Sunday, November 1, 2009

Walking into Walk On

My name is Rachel and I’m a 3rd year PR student. I joined Spinal Cord Injuries Australia in July 2009 as an intern assisting with public relations activities for Walk On. Being a Brissie girl, I got to spend a couple of months working out of the Sporting Wheelies and Disabled Association Gym in Bowen Hills, which is where the Brisbane Walk On pilot program has been operating.

I came to
Walk On with little knowledge of SCIA, Walk On or spinal cord injuries, but what I have learnt in the four months I have spent with the organisation has been enough to change my outlook forever.

There are the obvious things I have learnt; complete vs incomplete injuries, injury classifications, the hospital process and types of accidents that cause spinal cord injuries; however, the most amazing thing I have learnt is that this exercise recovery program is making the most incredible difference to the lives of participants.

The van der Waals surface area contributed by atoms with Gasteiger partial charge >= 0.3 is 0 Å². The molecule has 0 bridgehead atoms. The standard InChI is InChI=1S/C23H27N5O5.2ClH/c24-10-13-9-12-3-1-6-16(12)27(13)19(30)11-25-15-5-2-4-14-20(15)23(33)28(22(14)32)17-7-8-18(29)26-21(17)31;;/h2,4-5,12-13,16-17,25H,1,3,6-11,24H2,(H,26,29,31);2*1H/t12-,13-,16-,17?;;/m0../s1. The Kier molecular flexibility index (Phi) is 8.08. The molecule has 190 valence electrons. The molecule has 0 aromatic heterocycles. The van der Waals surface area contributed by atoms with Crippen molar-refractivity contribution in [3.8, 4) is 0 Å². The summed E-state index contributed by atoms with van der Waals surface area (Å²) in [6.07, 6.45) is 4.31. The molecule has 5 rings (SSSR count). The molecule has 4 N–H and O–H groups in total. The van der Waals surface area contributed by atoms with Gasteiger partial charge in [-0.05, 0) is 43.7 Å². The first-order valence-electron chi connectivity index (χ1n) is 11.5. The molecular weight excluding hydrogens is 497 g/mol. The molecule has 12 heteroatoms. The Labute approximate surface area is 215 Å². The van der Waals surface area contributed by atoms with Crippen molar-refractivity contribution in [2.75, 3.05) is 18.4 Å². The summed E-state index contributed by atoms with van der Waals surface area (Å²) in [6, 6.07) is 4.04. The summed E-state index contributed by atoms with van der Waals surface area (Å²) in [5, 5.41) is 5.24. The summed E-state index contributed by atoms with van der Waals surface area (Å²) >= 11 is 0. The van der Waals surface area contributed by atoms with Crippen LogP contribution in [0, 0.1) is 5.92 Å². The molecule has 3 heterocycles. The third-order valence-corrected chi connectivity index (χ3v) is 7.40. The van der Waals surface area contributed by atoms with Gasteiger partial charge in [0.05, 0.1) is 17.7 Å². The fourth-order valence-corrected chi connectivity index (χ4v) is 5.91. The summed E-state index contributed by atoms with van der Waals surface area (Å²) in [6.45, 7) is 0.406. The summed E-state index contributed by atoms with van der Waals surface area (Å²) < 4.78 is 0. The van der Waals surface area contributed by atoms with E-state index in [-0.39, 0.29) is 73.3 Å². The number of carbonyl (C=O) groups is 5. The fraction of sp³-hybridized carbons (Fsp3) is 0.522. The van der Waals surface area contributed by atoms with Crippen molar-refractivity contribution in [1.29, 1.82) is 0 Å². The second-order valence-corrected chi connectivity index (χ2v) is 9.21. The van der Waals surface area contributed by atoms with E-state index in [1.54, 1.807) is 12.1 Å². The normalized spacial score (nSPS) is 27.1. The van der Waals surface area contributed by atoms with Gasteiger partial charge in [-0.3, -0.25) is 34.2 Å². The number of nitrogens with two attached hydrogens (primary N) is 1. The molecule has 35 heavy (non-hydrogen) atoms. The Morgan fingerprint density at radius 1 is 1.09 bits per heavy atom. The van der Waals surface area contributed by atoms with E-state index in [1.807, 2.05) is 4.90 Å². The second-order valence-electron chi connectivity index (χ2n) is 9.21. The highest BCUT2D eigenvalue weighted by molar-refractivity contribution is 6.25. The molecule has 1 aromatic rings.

Working so close to the gym, I have met, watched and assisted clients in their training and heard a lot of the stories of the accidents that brought them to
Walk On, but the best bit is hearing where they are going with their new abilities.

Joe Salu, the cheeky and lovable larrikin, has been able to return to work since completing his training to be a tower crane operator; Rhys Tappenden has become a dad for the first time, feeling confident in his ability to be a father to his beautiful little girl; and Nathan Handley, the daredevil-dude, has actually got back on his motorcycle, much to the horror of his poor mum.

What I’ve taken from all these incredible people and
Walk On, is that it doesn’t matter what challenges people face, what others say, or what ‘the chances are’; because where there’s a will, there’s definitely a way.

Thanks for listening,


Rachel Caton
Public Relations Intern
Spinal Cord Injuries Australia

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